All the talk the past week or so about negotiations between the crowd in Confederation Building and the crowd in Ottawa brought out the conventional wisdom about premiers using fights with the feds for political purposes.
The coincidence of a talk on nationalism the week before linked the two ideas together neatly for some people. Kathy Dunderdale was having a row with Ottawa, possibly to boost her polling and maybe as a show of nationalist fervour that we all love.
Yeah, maybe that’s true.
And then again, maybe it just isn’t.
After all, Kathy Dunderdale has been down this road before. Last year around this time, the Premier was frustrated that the federal Tories weren’t delivering on their numerous promises of federal pork for Goose Bay. Just before that she was fighting about search and rescue, something she brought back again in her claims this time about talks on free trade with the Europeans.
None of it got her anywhere with ordinary Newfoundlanders and Labradorians, if that’s what she’d hopes. Kathy’s polling numbers got worse in the past year.
And odds are good that these erratic outbursts from the Premier have just made it all the more difficult for the provincial government to get anything done with the federal government. There was a passing mention of that sort of thing this weekend on CBC’s On Point with David Cochrane. Cochrane noted he heard from Ottawa that federal Conservatives are ticked at the Premier’s comments, particularly about the Prime Minister’s former chief of staff.
Former natural resources minister Shawn Skinner tried some other explanations for the Premier’s latest racket. Supposedly, this was an effort by the Premier to explain to people why the loan guarantee was delayed. That might be the case, except that the Premier was describing in May what had happened in November, as David Cochrane pointed out.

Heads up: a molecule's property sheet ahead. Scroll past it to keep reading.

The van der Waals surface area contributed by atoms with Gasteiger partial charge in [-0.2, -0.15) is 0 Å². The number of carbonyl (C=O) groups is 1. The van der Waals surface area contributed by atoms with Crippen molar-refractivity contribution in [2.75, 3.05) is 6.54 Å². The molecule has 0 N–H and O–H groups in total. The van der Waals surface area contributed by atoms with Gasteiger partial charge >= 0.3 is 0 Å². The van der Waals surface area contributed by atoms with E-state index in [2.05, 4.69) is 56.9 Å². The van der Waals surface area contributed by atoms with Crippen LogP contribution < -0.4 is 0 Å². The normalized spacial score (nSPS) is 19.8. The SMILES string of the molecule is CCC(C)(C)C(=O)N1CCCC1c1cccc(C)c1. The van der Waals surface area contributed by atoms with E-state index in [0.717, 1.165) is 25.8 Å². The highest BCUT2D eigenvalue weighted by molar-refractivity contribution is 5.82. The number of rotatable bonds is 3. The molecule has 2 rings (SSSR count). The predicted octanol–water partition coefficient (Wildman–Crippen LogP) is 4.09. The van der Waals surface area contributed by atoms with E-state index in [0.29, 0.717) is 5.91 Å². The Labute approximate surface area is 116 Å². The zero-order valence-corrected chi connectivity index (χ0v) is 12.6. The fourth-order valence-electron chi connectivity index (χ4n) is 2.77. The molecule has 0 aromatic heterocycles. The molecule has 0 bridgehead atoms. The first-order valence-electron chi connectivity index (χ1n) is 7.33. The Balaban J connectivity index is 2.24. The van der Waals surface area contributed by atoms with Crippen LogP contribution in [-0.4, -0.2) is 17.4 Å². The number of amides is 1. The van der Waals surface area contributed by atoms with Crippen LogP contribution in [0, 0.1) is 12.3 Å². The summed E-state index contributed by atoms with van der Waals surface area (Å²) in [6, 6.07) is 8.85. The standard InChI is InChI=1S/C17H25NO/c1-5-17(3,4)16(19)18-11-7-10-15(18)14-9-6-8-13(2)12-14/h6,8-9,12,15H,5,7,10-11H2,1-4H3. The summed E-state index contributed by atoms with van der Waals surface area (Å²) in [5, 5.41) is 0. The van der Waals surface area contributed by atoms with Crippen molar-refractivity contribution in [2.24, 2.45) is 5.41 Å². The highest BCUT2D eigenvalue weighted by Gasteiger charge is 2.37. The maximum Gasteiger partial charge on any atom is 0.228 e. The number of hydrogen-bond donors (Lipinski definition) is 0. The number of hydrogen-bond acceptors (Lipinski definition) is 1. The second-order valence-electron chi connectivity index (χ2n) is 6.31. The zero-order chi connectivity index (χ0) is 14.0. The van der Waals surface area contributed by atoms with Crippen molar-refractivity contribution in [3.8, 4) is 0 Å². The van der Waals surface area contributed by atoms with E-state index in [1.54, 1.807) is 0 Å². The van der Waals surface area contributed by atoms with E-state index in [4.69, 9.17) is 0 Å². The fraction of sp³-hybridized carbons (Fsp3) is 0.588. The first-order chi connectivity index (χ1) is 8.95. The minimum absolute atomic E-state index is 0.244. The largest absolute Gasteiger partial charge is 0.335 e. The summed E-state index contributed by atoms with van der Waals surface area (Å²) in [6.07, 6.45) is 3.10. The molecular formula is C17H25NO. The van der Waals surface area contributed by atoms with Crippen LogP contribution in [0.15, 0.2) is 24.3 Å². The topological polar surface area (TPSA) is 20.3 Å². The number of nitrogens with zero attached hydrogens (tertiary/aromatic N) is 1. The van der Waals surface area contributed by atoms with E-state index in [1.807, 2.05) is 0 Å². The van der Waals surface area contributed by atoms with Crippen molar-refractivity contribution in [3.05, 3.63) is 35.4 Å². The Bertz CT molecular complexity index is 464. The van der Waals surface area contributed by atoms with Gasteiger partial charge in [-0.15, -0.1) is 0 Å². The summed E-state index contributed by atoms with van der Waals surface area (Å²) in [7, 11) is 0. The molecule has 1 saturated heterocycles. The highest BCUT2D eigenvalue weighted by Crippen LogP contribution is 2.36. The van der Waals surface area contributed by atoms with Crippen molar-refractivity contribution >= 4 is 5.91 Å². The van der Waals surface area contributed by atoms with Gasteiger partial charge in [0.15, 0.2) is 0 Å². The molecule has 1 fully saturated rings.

Skinner also mentioned the earlier stages of the European trade talks. Provinces were looking out for themselves and the federal government was trying to cut deals with all of them, Skinner said. two things are worth noting about this explanation. First, that was when the provincial government decided not to participate in the talks. Danny Williams tied the provincial position to the seal hunt and Stephen Harper.
Second, and as the Telegram’s Russell Wangersky pointed out to Skinner, it is hardly news that provinces were concerned about their own interests and that the federal government was trying to cobble together a deal among the lot of them.
Wangersky had another possible explanation for the Premier’s comments. Maybe she was trying to soften the blow for the near future when the provincial government agrees to get rid of minimum processing regulations.
That’s plausible and it certainly recognizes one of the things the conventional arguments – and Skinner’s talking point - ignores. Just as the federal and provincial governments in the rest of the country have interests and competing agendas, the provincial government here has an agenda as well that isn’t the simplistic tale Kathy Dunderdale tells of holding federal feet to the fire.